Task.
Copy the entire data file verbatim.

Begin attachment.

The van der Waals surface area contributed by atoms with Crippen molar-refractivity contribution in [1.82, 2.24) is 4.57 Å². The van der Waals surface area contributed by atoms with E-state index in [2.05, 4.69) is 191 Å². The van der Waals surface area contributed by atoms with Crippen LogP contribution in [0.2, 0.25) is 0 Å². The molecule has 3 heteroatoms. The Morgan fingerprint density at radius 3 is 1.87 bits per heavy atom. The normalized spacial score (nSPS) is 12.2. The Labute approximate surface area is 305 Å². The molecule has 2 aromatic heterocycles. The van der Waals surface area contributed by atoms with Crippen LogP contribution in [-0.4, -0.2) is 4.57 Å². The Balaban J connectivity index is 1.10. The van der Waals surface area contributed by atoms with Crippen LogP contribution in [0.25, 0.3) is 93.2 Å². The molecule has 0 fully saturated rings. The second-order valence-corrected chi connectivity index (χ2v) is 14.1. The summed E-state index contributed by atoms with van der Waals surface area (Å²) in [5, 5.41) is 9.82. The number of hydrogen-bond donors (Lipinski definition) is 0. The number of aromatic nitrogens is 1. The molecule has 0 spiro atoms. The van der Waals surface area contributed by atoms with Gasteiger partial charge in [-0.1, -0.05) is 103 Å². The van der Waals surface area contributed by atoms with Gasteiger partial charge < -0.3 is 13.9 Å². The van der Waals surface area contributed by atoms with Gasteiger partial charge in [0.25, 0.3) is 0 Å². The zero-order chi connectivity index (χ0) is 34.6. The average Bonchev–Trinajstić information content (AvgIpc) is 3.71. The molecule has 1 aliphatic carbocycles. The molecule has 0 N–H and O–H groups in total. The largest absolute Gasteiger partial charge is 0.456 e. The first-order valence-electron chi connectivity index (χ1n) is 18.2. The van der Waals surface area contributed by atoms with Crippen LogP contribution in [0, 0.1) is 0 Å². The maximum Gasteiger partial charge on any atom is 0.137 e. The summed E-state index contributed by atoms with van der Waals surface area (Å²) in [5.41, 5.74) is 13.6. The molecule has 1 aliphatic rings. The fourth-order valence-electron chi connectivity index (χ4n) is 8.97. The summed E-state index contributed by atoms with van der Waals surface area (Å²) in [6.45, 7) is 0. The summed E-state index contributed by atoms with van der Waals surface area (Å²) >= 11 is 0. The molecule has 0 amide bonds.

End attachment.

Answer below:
The van der Waals surface area contributed by atoms with Crippen molar-refractivity contribution in [1.82, 2.24) is 4.57 Å². The van der Waals surface area contributed by atoms with E-state index in [2.05, 4.69) is 191 Å². The van der Waals surface area contributed by atoms with Crippen LogP contribution in [0.2, 0.25) is 0 Å². The molecule has 3 heteroatoms. The Morgan fingerprint density at radius 3 is 1.87 bits per heavy atom. The normalized spacial score (nSPS) is 12.2. The Labute approximate surface area is 305 Å². The molecule has 2 aromatic heterocycles. The van der Waals surface area contributed by atoms with Crippen LogP contribution in [-0.4, -0.2) is 4.57 Å². The Balaban J connectivity index is 1.10. The van der Waals surface area contributed by atoms with Crippen LogP contribution in [0.25, 0.3) is 93.2 Å². The molecule has 0 fully saturated rings. The second-order valence-corrected chi connectivity index (χ2v) is 14.1. The summed E-state index contributed by atoms with van der Waals surface area (Å²) in [5, 5.41) is 9.82. The number of hydrogen-bond donors (Lipinski definition) is 0. The number of aromatic nitrogens is 1. The molecule has 0 spiro atoms. The van der Waals surface area contributed by atoms with Gasteiger partial charge in [-0.1, -0.05) is 103 Å². The van der Waals surface area contributed by atoms with Gasteiger partial charge < -0.3 is 13.9 Å². The van der Waals surface area contributed by atoms with Gasteiger partial charge in [0.25, 0.3) is 0 Å². The zero-order chi connectivity index (χ0) is 34.6. The average Bonchev–Trinajstić information content (AvgIpc) is 3.71. The molecule has 1 aliphatic carbocycles. The molecule has 0 N–H and O–H groups in total. The largest absolute Gasteiger partial charge is 0.456 e. The first-order valence-electron chi connectivity index (χ1n) is 18.2. The van der Waals surface area contributed by atoms with Crippen LogP contribution in [0, 0.1) is 0 Å². The maximum Gasteiger partial charge on any atom is 0.137 e. The summed E-state index contributed by atoms with van der Waals surface area (Å²) in [5.41, 5.74) is 13.6. The molecule has 1 aliphatic rings. The fourth-order valence-electron chi connectivity index (χ4n) is 8.97. The summed E-state index contributed by atoms with van der Waals surface area (Å²) in [6.45, 7) is 0. The summed E-state index contributed by atoms with van der Waals surface area (Å²) >= 11 is 0. The molecule has 0 amide bonds.